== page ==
youths went around the town confiscating copies of The Daily News. Vendors
said the youths were angered by the lead story including its headline.
Fortunately, no-one was attacked. The newspapers were taken to the
Government Complex."

      The incident was reported to the police.
      Killian Mupingo, the provincial administrator, representing
Muchinguri, could not be reached for comment.

      According to The Sunday Times all the summit documentation had billed
Mugabe as the new deputy chairman of Sadc, who would take over leadership
from Angolan president Edwardo Dos Santos in 2003.

      The newspaper said instead of going through the motions of electing
Mugabe, heads of state at the annual Sadc summit told him that the image of
the regional body would suffer in his hands.

      The decision was delivered to Mugabe by his Malawian counterpart
Bakili Muluzi on Wednesday.

      But in the State-controlled paper The Herald, Professor Jonathan Moyo,
the Minister of State for Information and Publicity claimed Zimbabwe had
voluntarily handed over the vice-chairmanship to Tanzania because it wanted
to concentrate on its land reforms.
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Daily News

      Kunonga's bid to bar parishioners fails

      10/9/02 8:04:14 AM (GMT +2)

      Staff Reporter

      Bishop Nolbert Kunonga's lawyer yesterday abandoned his application in
the civil magistrates' court for a permanent order to bar a number of
parishioners from entering the Cathedral of St Mary and All Saints and
carrying out their duties.

      Mabasa Crispen Mukome told magistrate Peter Kumbawa that he could not
proceed with the application without further instructions from Kunonga, the
head of the Anglican Church in Zimbabwe, who was not in court.

      Kunonga was said to be out of town and could not be reached.
      The court granted Kunonga an interim order barring the 19 parishioners
on 26 September.

      They included 12 church councillors, two wardens and five members of
the church choir.

      Yesterday, Mukome had earlier sought that the hearing be postponed to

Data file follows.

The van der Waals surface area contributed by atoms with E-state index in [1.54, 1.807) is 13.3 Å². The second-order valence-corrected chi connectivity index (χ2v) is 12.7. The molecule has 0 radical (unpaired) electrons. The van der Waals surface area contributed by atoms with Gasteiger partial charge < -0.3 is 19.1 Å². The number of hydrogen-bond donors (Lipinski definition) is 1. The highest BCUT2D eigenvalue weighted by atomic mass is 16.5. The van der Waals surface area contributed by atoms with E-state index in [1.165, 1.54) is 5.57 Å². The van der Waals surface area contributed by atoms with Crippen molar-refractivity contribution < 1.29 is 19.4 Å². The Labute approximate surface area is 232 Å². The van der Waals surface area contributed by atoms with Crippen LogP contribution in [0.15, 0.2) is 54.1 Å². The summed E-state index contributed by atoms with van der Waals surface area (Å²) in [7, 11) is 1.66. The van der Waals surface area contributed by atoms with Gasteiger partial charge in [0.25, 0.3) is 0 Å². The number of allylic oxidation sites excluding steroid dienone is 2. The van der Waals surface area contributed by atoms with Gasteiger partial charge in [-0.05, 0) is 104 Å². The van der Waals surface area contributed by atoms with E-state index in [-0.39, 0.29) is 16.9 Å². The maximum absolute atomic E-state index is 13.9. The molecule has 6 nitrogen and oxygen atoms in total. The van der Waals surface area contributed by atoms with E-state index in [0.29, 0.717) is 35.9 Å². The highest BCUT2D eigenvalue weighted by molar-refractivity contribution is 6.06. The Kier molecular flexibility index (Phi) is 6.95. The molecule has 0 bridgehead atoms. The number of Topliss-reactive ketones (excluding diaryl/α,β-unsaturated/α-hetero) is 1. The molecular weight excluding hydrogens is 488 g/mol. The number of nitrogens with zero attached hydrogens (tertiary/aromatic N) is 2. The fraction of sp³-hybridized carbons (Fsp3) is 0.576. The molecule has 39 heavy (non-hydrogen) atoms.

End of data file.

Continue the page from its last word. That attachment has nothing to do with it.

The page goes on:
16 October because there were several disputed facts emanating from the
respondents' opposing affidavits.

      Mukome said: "Basically, the applicant is saying he needs time to make
an answering affidavit, which cannot be done on 24 hours' notice. He has
indicated he needs a period of two weeks at most."

      Beatrice Mtetwa of Kantor and Immermann, for the respondents,
successfully argued against the postponement, saying Kunonga should not have
brought the matter as an urgent application in the first place if he then
wanted it to be postponed.

      She again successfully argued against Mukome's leave to appeal against
the dismissal of his application for a postponement.

      Kumbawa said of the application for postponement: "It is clear that
this is just an effort to shackle the respondents."

      After Mukome said he could not proceed without further instructions
from Kunonga, Kumbawa said: "I will make a ruling that the application has
been abandoned. We take it that it has been withdrawn."

      He ordered Kunonga to pay the costs of the application on the higher
legal practitioner and client scale.

      Admonishing Mukome after he applied to be excused from the case
because he could not get further instructions from Kunonga, Kumbawa said:
"You are abandoning the applicant. You have a duty to carry them through."
      Kumbawa continued: "We are experts. Like doctors we do not let our
patients die on us. We do everything to help them."

      The 19 cathedral officials, almost all of whom were in the court, were
jubilant after Kumbawa's ruling.

      Church councillor Llewelyn Nhamo said: "I think it has gone very well.
Justice has been done. God reigns."

      Sekai Chibaya, the cathedral's finance chairperson, said the council
was going to pursue the issue of the cathedral's almost $1,3 million which
Kunonga reportedly removed from the cathedral's Standard Chartered Bank
account opened by the councillors.
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Daily News

      Teachers go on strike

      10/9/02 8:00:42 AM (GMT +2)

      Staff Reporters

      THOUSANDS of teachers from two rival unions joined forces yesterday in
observing a strike for more pay and better working conditions.

      Members of the Progressive Teachers' Union of Zimbabwe (PTUZ), which
called the strike, and the Zimbabwe Teachers' Association (Zimta), whose
leadership had opposed it, both staged sit-ins at schools around the

      At most schools visited by The Daily News in Harare, Bulawayo,
Chitungwiza, Gweru and Mutare, teachers reported for work but did not teach.

      One teacher at George Stark High School in Mbare said: "What you are
seeing here is more than meets the eye. Though everything seems normal,